25 February 2002

Man's illness shuts 400-mile air corridor

By George Jones, Political Editor

A corridor of airspace over northern England had to be closed because an air traffic controller was ill and a replacement could not be found.

The 400-mile wide section was shut to aircraft last night and the night before because the newly-privatised National Air Traffic Services was understaffed.

Other workers refused to replace their sick colleague, resulting in the closure of airspace 200 miles either side of a line from Humberside to Copenhagen.

It is believed to have caused delays to planes flying between America and northern Europe, forcing them to make detours.

A Nats spokesman said last night that only a "handful" of flights would have been affected by the closure.

He added: "It doesn't happen very often and was only a temporary problem. It had a minimal affect on traffic. Flights were just rerouted between 10pm and 6am both nights. A number of staff completed their training last week so there will be enough cover from this week onwards."

He denied that Nats could find no replacement due to low morale and poor industrial relations at the control centre in Swanwick, Hampshire, which opened at the end of last month.

"That's absolute nonsense. People won't always come into work at very short notice, but we have excellent industrial relations," he said.

Stephen Byers, the Transport Secretary, confirmed yesterday that the Government has agreed to a £30 million emergency loan to save the newly-privatised air traffic control service from financial failure.

A decline in air traffic following September 11 had led to a shortfall that needed to be dealt with, Mr Byers said.

The amount was still being discussed with the banks and the National Air Traffic Services (Nats) but he said he "would not disagree" with the figure of £30 million.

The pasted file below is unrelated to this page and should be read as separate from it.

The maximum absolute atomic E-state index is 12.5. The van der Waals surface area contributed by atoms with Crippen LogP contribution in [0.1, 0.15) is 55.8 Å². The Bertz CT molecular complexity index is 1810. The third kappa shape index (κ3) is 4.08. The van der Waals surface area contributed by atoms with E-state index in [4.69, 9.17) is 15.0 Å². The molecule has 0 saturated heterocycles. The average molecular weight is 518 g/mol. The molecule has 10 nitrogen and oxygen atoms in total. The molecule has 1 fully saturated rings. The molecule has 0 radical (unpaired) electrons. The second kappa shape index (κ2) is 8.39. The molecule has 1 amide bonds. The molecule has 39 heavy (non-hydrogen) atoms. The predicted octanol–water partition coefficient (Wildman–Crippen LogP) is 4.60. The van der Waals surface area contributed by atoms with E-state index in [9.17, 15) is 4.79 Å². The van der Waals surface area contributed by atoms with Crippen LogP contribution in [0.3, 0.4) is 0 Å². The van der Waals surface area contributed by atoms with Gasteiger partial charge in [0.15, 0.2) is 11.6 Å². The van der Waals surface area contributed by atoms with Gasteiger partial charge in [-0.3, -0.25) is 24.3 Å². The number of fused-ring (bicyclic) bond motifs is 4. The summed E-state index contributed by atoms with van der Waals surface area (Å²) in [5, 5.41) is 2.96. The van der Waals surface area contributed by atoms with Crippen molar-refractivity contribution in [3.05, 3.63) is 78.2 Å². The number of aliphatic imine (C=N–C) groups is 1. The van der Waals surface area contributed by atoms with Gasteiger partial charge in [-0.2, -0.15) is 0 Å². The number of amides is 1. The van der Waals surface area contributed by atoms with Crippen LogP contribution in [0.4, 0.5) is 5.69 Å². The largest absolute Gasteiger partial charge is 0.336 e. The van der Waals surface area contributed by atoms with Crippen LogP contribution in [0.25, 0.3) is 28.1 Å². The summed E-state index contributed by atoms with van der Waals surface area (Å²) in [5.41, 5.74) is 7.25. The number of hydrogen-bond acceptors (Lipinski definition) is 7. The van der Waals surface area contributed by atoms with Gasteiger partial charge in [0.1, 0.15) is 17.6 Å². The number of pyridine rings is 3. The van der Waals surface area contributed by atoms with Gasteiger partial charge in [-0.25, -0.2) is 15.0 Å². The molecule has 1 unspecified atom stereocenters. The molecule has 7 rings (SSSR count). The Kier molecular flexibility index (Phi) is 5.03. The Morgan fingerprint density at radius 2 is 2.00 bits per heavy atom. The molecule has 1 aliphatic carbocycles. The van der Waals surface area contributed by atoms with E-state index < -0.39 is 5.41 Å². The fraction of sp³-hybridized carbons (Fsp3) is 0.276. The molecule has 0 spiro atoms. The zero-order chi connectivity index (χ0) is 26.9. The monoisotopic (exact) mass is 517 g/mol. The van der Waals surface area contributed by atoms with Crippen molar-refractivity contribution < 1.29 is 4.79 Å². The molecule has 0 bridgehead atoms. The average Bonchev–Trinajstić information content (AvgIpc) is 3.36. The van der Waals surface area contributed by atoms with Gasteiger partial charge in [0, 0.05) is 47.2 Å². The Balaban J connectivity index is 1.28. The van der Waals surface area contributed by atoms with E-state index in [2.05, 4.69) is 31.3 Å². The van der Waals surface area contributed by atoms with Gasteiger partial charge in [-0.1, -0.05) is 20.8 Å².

Last week the Department for Transport, Local Government and the Regions (DTLR) denied that there was a financial crisis but banking sources disclosed that a loan deal had been agreed.

Mr Byers told ITV's Jonathan Dimbleby programme: "The Government and the banks are looking at ways on a commercial basis [where] we can provide a loan to Nats . . . which will be repaid at commercial rates."

Asked what would have happened to Nats if the Government had not lent it the money, Mr Byers said: "Who knows, but it seemed to be the right thing to do. Really it was the only option in town."

He said the rescue package involved a potential increase in charges, lower costs and in the short-term a bridging loan facility to which the Government would contribute.

The Government owns 49 per cent of Nats, 46 per cent is held by the major airlines and employees have the remaining five per cent.

Mr Byers said the Government had always said it would be "strong shareholders" in Nats and would take an interest.

"While it was right and appropriate if there was a short-term financial difficulty that the Government should make a contribution, it was not a gift of public money. It would be a loan on commercial rates," he said.

It is understood that another £30 million will be supplied by the banks that underwrote the part-sale of Nats last summer.

Mr Byers denied that Nats was "another Railtrack of the skies" because 49 per cent of it remained under Government control.

He said: "I'm not going to repeat that botched privatisation as far as air traffic control is concerned."